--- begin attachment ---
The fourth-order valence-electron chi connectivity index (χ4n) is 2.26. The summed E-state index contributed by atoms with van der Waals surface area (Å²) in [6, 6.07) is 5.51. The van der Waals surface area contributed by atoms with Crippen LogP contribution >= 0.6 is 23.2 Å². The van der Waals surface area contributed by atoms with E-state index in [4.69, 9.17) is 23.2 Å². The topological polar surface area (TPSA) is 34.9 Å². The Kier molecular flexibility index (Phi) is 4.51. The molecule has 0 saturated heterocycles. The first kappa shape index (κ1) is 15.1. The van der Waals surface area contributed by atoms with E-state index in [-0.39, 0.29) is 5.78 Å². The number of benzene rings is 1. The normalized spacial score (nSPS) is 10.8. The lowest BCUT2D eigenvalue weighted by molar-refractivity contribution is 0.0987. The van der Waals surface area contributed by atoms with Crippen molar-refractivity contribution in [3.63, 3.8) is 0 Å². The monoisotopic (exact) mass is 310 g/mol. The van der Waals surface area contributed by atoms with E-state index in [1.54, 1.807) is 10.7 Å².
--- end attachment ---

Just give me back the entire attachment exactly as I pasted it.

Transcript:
The fourth-order valence-electron chi connectivity index (χ4n) is 2.26. The summed E-state index contributed by atoms with van der Waals surface area (Å²) in [6, 6.07) is 5.51. The van der Waals surface area contributed by atoms with Crippen LogP contribution >= 0.6 is 23.2 Å². The van der Waals surface area contributed by atoms with E-state index in [4.69, 9.17) is 23.2 Å². The topological polar surface area (TPSA) is 34.9 Å². The Kier molecular flexibility index (Phi) is 4.51. The molecule has 0 saturated heterocycles. The first kappa shape index (κ1) is 15.1. The van der Waals surface area contributed by atoms with E-state index in [-0.39, 0.29) is 5.78 Å². The number of benzene rings is 1. The normalized spacial score (nSPS) is 10.8. The lowest BCUT2D eigenvalue weighted by molar-refractivity contribution is 0.0987. The van der Waals surface area contributed by atoms with Crippen molar-refractivity contribution in [3.63, 3.8) is 0 Å². The monoisotopic (exact) mass is 310 g/mol. The van der Waals surface area contributed by atoms with E-state index in [1.54, 1.807) is 10.7 Å².